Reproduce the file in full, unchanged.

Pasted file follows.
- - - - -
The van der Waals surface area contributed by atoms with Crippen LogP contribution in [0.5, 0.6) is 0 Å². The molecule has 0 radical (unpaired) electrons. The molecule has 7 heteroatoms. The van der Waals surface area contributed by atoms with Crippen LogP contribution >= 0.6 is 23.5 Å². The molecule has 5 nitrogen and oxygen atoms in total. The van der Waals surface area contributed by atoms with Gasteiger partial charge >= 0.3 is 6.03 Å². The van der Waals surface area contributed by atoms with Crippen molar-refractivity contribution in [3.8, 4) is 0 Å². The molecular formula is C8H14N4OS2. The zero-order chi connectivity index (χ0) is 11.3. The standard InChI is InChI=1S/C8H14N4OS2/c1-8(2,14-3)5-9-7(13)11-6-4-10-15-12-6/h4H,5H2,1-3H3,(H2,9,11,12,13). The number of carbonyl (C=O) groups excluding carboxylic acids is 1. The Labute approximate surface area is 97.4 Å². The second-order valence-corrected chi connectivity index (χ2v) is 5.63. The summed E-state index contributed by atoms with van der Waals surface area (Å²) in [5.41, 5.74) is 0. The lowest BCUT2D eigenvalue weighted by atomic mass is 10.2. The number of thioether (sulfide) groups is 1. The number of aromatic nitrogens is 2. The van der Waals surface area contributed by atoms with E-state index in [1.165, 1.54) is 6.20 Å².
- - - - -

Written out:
The van der Waals surface area contributed by atoms with Crippen LogP contribution in [0.5, 0.6) is 0 Å². The molecule has 0 radical (unpaired) electrons. The molecule has 7 heteroatoms. The van der Waals surface area contributed by atoms with Crippen LogP contribution >= 0.6 is 23.5 Å². The molecule has 5 nitrogen and oxygen atoms in total. The van der Waals surface area contributed by atoms with Gasteiger partial charge >= 0.3 is 6.03 Å². The van der Waals surface area contributed by atoms with Crippen molar-refractivity contribution in [3.8, 4) is 0 Å². The molecular formula is C8H14N4OS2. The zero-order chi connectivity index (χ0) is 11.3. The standard InChI is InChI=1S/C8H14N4OS2/c1-8(2,14-3)5-9-7(13)11-6-4-10-15-12-6/h4H,5H2,1-3H3,(H2,9,11,12,13). The number of carbonyl (C=O) groups excluding carboxylic acids is 1. The Labute approximate surface area is 97.4 Å². The second-order valence-corrected chi connectivity index (χ2v) is 5.63. The summed E-state index contributed by atoms with van der Waals surface area (Å²) in [5.41, 5.74) is 0. The lowest BCUT2D eigenvalue weighted by atomic mass is 10.2. The number of thioether (sulfide) groups is 1. The number of aromatic nitrogens is 2. The van der Waals surface area contributed by atoms with E-state index in [1.165, 1.54) is 6.20 Å².